When a classic car rolls down the street, most people can’t help look in its direction. There is just something very cool about owning these little pieces of history. And for many, it’s a window to their past. If you ever find yourself in Jupiter, Fl. , a gem city by the beach, come by and check us out. We hold 4 to 5 classic cars, then top our inventory off with traditional, used cars both domestic and import.
About two years ago, my husband and I traveled to a Mecum Auto Auction in Monterey, California and picked up a beautiful 1957 fully restored T bird. We cleared out room in our garage, as though we had just adopted a new puppy to bring home. It became our Sunday driver. And for me it filled a small void of my kids having grown up and needing less of me. We quickly became part of local shows and connected with a community of classic car enthusiasts.
When you purchase a classic car think about having room in the garage if it’s going to be a ” garage princess,” or at least room in your driveway with a cover for the make and model on rainy days. But remember to let it air out fully after the rainy days. Have a budget in mind for repairs/maintenance. Having a classic means taking care of a classic. It will only gain value as less of these cars survive, so do not be afraid to put a little money in them. And if I had to choose between my current model car or my classic car for garage space, the classic wins every time. Cars of today do not tend to leak in the rain, and are made to withstand the harsh weather that we encounter today. They also come with warranties ,manageable insurance and easy to find replaceable parts and paint color.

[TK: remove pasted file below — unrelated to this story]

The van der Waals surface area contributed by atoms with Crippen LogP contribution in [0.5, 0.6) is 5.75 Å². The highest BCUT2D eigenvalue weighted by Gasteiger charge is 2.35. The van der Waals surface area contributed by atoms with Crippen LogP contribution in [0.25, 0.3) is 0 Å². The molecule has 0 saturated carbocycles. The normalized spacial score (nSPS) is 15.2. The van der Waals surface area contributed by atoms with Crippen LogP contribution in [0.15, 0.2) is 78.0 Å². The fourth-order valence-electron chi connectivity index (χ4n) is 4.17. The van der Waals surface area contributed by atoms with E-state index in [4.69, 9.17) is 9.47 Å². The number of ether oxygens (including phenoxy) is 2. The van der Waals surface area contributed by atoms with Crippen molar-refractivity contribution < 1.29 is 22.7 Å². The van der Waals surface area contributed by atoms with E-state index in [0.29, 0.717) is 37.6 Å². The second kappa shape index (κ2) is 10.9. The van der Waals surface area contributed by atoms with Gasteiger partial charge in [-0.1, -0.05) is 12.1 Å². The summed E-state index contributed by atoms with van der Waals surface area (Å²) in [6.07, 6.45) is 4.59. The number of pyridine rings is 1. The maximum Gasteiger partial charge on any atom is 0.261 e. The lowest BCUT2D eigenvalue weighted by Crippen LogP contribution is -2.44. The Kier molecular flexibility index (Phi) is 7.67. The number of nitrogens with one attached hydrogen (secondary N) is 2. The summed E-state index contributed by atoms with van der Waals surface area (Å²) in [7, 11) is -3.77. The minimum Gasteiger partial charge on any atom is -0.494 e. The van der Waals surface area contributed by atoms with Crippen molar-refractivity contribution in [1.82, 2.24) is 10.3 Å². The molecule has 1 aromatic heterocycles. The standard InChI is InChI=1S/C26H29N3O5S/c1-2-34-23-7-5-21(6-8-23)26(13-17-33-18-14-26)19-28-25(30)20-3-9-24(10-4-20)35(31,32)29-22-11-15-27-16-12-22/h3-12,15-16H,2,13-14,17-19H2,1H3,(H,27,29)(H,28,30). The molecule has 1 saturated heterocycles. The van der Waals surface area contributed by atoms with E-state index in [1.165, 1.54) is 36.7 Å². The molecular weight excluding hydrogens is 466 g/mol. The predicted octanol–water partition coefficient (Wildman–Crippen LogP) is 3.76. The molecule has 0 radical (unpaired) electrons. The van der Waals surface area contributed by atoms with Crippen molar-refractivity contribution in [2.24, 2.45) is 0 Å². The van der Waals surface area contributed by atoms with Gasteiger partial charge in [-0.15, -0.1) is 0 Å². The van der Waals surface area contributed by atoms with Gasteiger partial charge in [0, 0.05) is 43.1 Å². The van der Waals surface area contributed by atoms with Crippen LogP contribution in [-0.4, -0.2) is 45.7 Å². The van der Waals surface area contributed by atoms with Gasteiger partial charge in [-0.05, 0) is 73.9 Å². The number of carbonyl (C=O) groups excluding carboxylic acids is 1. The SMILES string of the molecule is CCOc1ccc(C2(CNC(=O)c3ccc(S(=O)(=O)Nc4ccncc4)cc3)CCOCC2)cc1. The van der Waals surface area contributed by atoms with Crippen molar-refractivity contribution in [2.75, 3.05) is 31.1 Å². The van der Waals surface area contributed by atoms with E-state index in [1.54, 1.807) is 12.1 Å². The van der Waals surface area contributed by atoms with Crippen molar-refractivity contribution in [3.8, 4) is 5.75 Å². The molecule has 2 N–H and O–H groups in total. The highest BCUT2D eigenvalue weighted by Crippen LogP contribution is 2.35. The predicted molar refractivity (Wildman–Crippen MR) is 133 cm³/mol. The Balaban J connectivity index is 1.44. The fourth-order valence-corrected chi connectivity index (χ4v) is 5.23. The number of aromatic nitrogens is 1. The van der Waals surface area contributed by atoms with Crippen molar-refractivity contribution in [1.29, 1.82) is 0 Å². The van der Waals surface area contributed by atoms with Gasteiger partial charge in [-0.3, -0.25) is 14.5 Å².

Another thing to be ready for when owning a classic, is an odd experience where you form a kind of relationship with your car. No, I’m not crazy, ask around. You might name it, you may know how to start it when others may not. For example, when I start my T bird, I have to keep both feet on the brake, put it in neutral, turn key while pressing the accelerator with my right, then it’s ready to go into DRIVE. When I brake in my T Bird, it makes a certain sound of acceleration after stopping. Someone else driving my car may think,” oh oh, something is wrong.” Nope, that’s just the way my car runs. “She wants to fly… she’s a bird, a beautiful timeless bird.”
If you ever go to car shows and see cars selling for $60,000 and up, this is why. You cannot put a value on the time a person took to upkeep their car. So you may be thinking a car may be $30,000, parts maybe another $5,000, but how about the time the owner put into the car? I know several people not willing to part with their car for this very reason. But do not let me scare you into thinking it’s all work because for the person that grew up tinkering in dad’s garage, it’s just the opposite. There’s satisfaction in finding an old part and being able to install it.
And remember to keep any documentation these cars may come with, even if you feel like throwing it away because it looks like a shabby piece of paper. Documentation drives value up as well as matching numbers. We had a 1970 formula 400 Pontiac Firebird at the lot with historical documents. It also had matching numbers so this became a desirable car for the muscle car collector.
It’s a great hobby to get into and you can take it to whatever level you choose. You can be a recluse in your garage on days when you just want to be “in your quiet place.” And you can take it to car shows or pretty much anywhere and be social with admirers. By the way, the best time to be a spectator at a car show is at the very, very end. First off, you hear how each car starts up, and it may take a couple of tries. People seem to look on with concern, then all of the sudden the engine sounds and concern turns into smiles and laughter. Then the gems file out, and paint the local streets with a variety of colors and shapes for a brief moment, until they all go on their way.
If you’re curious about my T bird, it’s on our site and linked below.. She’s my Sunday driver. My show girl. And I’m known as the lady in the cute little T bird nicknamed ” Lady Bird.”